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Patience. It’s not a word we like very much. We like to have results quickly without having to put in the time and effort. We want answers given to us without us having to dig for them. We want growth without risk, and we want fruit without tending the garden. We’ve heard the saying, “Good things come to those who wait,” but who really wants to wait? We live in a now society where everything is given to us quickly. The temptation is to let our societal speed carry over into our spiritual growth.
Endurance. It’s not something you get in good times. It requires pushing yourself beyond what you think you’re capable of. It takes mental toughness to get it. You have to withstand pressure repeatedly in order to attain it. Giving up can’t be an option if you’re going to increase your endurance. You have to keep your mind on the prize to keep your mind off the struggle of you’re going to build your endurance. It isn’t given to you, it’s earned.
Both of these things are required of us as Christians. The more of God you want to know, the more patience and endurance you’re going to have to have. If we are willing to give up in the struggle, we will miss the blessings God is preparing us for. Hebrews 10:36 says, “Patient endurance is what you need now, so that you will continue to do God’s will. Then you will receive all that He has promised” (NLT). When things appear to be going wrong in our life, God is preparing us to receive all He has for us.
We can’t be like Jacob and fight it. In Genesis 42, there was a famine in the land. Jacob sent 10 of his sons to get food in Egypt. Joseph wanted them all there so he pretended to not know them, sent them home with their food, and held one brother captive until they returned with their other brother. Jacob felt like he was being punished when God was just trying to get him to the land of plants. In verse 36, he cried out, “You are robbing me of my children! Joseph is gone! Simeon is gone! And now you want to take Benjamin, too. Everything is going against me!”
If everything is going against you, it’s quite possible that God is actually trying to bless you. Jacob waited a long time before he sent his sons back to get more food and their brother. He could have been living without fear of starvation. He could have had the relationship with his son restored. God was trying to use what appeared to be negative circumstances to move him into a place of blessing. Imagine what God could be trying to do for you in your situation. Work on having patient endurance instead of complaining, and see what God does.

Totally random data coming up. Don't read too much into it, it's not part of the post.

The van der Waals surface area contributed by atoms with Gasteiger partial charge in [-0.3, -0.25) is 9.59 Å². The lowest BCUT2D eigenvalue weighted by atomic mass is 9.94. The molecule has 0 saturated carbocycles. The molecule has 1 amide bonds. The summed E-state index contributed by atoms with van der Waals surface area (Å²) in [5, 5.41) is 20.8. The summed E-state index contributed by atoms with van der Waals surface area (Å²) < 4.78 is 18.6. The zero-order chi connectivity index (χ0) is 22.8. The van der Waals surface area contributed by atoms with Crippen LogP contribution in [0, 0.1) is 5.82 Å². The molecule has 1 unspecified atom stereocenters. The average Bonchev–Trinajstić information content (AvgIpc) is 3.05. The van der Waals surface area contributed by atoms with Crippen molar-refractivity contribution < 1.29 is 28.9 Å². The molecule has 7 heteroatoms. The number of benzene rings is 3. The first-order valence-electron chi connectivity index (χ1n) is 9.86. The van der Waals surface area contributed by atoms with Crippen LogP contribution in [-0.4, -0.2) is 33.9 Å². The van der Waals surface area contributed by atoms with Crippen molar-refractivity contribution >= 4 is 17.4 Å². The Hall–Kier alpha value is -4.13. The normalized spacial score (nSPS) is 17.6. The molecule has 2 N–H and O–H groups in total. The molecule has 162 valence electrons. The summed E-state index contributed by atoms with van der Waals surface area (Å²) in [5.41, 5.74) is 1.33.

Each of us have things go wrong in life. Each of us have those periods where it seems nothing can go right. It can get to the point of ridiculousness that all you can do is laugh at how bad things have gotten. There’s also that temptation to just give up because no matter what you do, you fail. In those periods of life our response matters. They can create good things in you like perseverance, patience, endurance, strength or they can bring out the worst like selfishness, resentfulness, anger or bitterness. Our reaction is our choice.
In the book of Ruth, we see the story of Naomi who was Ruth’s mother in law. She had been going through a rough time. Due to circumstances, she had to move her family away from their home. Some time after they arrived in their new country, her husband died and left her to raise two boys. They grew up and married. After ten years of marriage, neither of her sons were able to produce an heir and both of them died. She was left with two daughters in law to care for and no means to do it. She decided to return to her homeland, but knew there wasn’t enough to sustain all of them. She encouraged her daughters in law to stay behind in their land and to remarry. One stayed and one clung to her side and wouldn’t leave.
When they arrived back in her hometown, the people were excited to see her. They asked, “Is that really you, Naomi?” Her response was, “Don’t call me Naomi; call me Bitter… I left here full of life, and God has brought me back with nothing but the clothes on my back. Why would you call me Naomi? God certainly doesn’t.” She allowed her circumstances to make her bitter. She was so bitter that she asked them to call her Bitter as her name. She felt like God had abandoned her and that He didn’t even know her name. She felt alone and hurt. I wonder what would have happened to her if Ruth hadn’t made the trip back with her.
The good news is that Ruth saw the bitterness and struggles in her mother in law and refused to leave her. She became a support person for her. It wasn’t long after they arrived back in Naomi’s hometown that Ruth met Boaz. After they were married, God gave them a son. Chapter 4:14 of Ruth says, “The town women said to Naomi, ‘Blessed be God! He didn’t leave you without family to carry on your life.” Naomi loved that baby so much that the neighborhood women started calling him “Naomi’s boy”. His real name was Obed. He would become the grandfather of King David and also part of the lineage of Jesus.
Whatever your circumstances are today, you have a choice to make. Will people call you “Bitter” or will they call you “Blessed”? While Naomi went through a time of bitterness, ultimately everything had to happen that way so that a line of future kings could be born and ultimately our savior. I don’t know what difficulties you’re facing in the present, but I know that God can use them to create an amazing future. Difficult times and periods of life are not without purpose. God has a plan for you and the future of your family. This rough patch is simply getting you into position to change you from bitter to blessed.